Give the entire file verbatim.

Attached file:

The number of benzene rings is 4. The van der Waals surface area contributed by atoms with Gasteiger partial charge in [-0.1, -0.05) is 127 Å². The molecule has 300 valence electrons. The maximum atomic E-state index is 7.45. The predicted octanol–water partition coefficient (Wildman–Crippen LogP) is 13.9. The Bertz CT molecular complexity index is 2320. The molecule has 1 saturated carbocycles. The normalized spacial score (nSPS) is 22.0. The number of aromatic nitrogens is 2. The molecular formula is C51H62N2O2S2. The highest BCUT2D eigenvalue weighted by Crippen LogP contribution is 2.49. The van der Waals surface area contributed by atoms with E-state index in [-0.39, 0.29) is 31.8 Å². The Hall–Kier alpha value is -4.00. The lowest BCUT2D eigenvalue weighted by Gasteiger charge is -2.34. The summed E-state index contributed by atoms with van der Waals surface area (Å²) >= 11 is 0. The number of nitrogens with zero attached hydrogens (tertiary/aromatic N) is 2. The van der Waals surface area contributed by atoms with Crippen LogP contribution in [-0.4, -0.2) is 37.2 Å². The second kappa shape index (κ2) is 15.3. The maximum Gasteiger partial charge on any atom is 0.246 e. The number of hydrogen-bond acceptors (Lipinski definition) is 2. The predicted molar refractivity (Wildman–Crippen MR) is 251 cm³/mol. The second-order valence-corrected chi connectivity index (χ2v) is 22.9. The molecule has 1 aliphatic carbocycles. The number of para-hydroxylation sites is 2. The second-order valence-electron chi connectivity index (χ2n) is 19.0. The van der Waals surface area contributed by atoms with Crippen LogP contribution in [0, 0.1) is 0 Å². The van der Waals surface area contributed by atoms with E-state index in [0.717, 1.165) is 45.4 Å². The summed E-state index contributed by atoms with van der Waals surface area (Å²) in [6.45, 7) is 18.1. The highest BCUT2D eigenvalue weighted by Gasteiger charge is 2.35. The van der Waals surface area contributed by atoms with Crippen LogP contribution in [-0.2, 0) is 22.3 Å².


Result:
The number of benzene rings is 4. The van der Waals surface area contributed by atoms with Gasteiger partial charge in [-0.1, -0.05) is 127 Å². The molecule has 300 valence electrons. The maximum atomic E-state index is 7.45. The predicted octanol–water partition coefficient (Wildman–Crippen LogP) is 13.9. The Bertz CT molecular complexity index is 2320. The molecule has 1 saturated carbocycles. The normalized spacial score (nSPS) is 22.0. The number of aromatic nitrogens is 2. The molecular formula is C51H62N2O2S2. The highest BCUT2D eigenvalue weighted by Crippen LogP contribution is 2.49. The van der Waals surface area contributed by atoms with E-state index in [-0.39, 0.29) is 31.8 Å². The Hall–Kier alpha value is -4.00. The lowest BCUT2D eigenvalue weighted by Gasteiger charge is -2.34. The summed E-state index contributed by atoms with van der Waals surface area (Å²) >= 11 is 0. The number of nitrogens with zero attached hydrogens (tertiary/aromatic N) is 2. The van der Waals surface area contributed by atoms with Crippen LogP contribution in [-0.4, -0.2) is 37.2 Å². The second kappa shape index (κ2) is 15.3. The maximum Gasteiger partial charge on any atom is 0.246 e. The number of hydrogen-bond acceptors (Lipinski definition) is 2. The predicted molar refractivity (Wildman–Crippen MR) is 251 cm³/mol. The second-order valence-corrected chi connectivity index (χ2v) is 22.9. The molecule has 1 aliphatic carbocycles. The number of para-hydroxylation sites is 2. The second-order valence-electron chi connectivity index (χ2n) is 19.0. The van der Waals surface area contributed by atoms with Crippen LogP contribution in [0, 0.1) is 0 Å². The van der Waals surface area contributed by atoms with E-state index in [0.717, 1.165) is 45.4 Å². The summed E-state index contributed by atoms with van der Waals surface area (Å²) in [6.45, 7) is 18.1. The highest BCUT2D eigenvalue weighted by Gasteiger charge is 2.35. The van der Waals surface area contributed by atoms with Crippen LogP contribution in [-0.2, 0) is 22.3 Å².